Monday, May 28, 2012

#651. Chariots of Fire (1981)

Directed By: Hugh Hudson

Starring: Ben Cross, Ian Charleson, Nicholas Farrell

Tag line: "With Wings on their Heels and Hope in their Hearts"

Trivia: Brad Davis and Dennis Christopher appeared as a favor to producer David Puttnam, waiving their fees, in order to attract finance from backers who wanted "marquee names."

Based on a true story, Chariots of Fire is the account of two runners who competed in the 1924 Paris Olympics. College student Harold Abrahams (Ben Cross), the son of a Lithuanian Jew, is subjected to racial prejudice while attending Cambridge University, despite the fact he’s the school’s star sprinter. Scotsman Eric Liddell (Ian Charleson) is a deeply religious man who is also a gifted athlete. After an impressive performance at the Highland games, his friend, Sandy McGrath (Struan Rodger), encourages Liddell to train for the Olympics, while Liddell’s beloved sister, Jennie (Cheryl Campbell), tries to talk him out of it, hoping instead to convince her brother to become a missionary. With one man running for God, the other for respect, each feels they have something to prove, not only to the world, but to themselves as well.

Aside from the sweeping score of Vangelis, which it still, to this day, one of the most recognizable pieces of music in cinematic history, the overall scale of Chariots of Fire is strengthened by the respect it gives its characters and their individual quests for glory. The title sequence alone, which shows the Olympic team jogging on a beach in slow motion, is an early sign that we're about to witness something special. In fact, many of the film’s races, from the Highland games to the Olympic showdowns, are shot at least partially in slow motion, thus bringing an air of reverence to both the athletes and their competitions. In taking on this epic sensibility, the filmmakers were convinced this seemingly small tale was an important one, and by the time the ending credits rolled, they had me believing it too.

Chariots of Fire lends credence to the assertion that big stories can be found in nearly every facet of life. Kudos to director Hugh Hudson, Producer David Puttnam, screenwriter Colin Welland and Cinematographer David Watkin; they found the grand tale itching to break free in Chariots of Fire, then told it very well.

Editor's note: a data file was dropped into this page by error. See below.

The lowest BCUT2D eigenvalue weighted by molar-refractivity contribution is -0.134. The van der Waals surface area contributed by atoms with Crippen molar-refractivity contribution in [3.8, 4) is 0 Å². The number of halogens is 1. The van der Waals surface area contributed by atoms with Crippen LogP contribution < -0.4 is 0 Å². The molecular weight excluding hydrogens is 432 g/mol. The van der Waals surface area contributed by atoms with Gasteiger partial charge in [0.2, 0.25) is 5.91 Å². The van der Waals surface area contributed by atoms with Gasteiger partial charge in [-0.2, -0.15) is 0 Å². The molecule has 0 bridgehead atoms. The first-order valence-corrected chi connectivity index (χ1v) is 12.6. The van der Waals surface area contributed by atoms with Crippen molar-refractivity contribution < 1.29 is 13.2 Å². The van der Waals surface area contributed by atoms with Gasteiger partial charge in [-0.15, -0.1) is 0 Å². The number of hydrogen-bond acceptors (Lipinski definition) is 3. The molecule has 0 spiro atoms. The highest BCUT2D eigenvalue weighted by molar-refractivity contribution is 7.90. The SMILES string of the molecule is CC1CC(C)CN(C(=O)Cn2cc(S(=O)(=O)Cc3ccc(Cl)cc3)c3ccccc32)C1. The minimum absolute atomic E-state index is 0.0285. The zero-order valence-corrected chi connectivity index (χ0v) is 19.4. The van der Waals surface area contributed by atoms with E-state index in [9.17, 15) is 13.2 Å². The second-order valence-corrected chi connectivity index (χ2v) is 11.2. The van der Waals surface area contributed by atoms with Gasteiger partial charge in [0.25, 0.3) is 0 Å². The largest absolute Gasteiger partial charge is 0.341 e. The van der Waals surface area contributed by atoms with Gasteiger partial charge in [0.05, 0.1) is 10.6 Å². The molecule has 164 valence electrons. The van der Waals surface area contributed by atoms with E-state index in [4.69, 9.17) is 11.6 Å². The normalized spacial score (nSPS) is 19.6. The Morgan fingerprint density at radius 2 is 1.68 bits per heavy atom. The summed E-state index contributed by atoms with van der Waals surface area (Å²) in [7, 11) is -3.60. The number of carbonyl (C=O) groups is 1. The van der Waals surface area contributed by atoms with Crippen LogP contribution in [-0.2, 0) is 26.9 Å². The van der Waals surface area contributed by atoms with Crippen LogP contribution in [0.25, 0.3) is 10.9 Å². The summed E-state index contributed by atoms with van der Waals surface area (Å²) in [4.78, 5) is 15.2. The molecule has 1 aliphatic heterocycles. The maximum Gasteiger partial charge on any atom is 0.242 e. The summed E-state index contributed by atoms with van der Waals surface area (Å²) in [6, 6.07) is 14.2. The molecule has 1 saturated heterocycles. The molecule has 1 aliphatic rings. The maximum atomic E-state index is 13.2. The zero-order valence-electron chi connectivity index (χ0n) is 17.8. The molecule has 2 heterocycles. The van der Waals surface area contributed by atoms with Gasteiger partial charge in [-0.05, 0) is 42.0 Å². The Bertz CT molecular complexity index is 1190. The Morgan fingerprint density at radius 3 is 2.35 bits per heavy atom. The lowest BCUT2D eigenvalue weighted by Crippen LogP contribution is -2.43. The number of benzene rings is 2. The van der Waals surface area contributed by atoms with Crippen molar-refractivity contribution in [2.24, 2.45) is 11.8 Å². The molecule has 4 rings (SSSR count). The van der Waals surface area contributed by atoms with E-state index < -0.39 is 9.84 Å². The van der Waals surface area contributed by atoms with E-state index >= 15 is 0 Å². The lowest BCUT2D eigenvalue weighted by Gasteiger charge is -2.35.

Robert M. Lindsey said...

Love this movie, it's a little slow for some people, but it wows me every time I watch it.

Lasso The Movies said...

I saw Chariots of Fire for the first time last year. I was surprised, not by how good it was, but rather by the fact that even today this movie is still remembered at all. So many of movies from the early eighties, that aren't filled with mind-numbing action, are swept out of memory today. It's nice to see that somethings are still enjoyed thirty years later. Thanks for the post.

DVD Infatuation said...

Thanks for the comments!

Robert: Yeah, I've heard the "slow and boring" criticism myself, but like you, I always get wrapped up in the story, and it never drags for me.

Lasso The Movies: Yeah, that's a good point. One thing I'm finding is that certain non-genre movies I used to watch regularly on cable in the early '80s (films like FIRST MONDAY IN OCTOBER and THE IDOLMAKER) have sort of passed into obscurity. Even a few genre movies (like BRAINSTORM, with Christopher Walken, or THE LOOKER with Albert Finney) have been forgotten. Like you, I'm glad to see some people still like to watch these from time to time!

Robert M. Lindsey said...

I also LOVE the Idolmaker! It was in Netflix instant a while back so I watched it again. Great performances.

DVD Infatuation said...

Robert: Agreed! I think I'll have to get around to watching THE IDOLMAKER again pretty soon. It's been a while!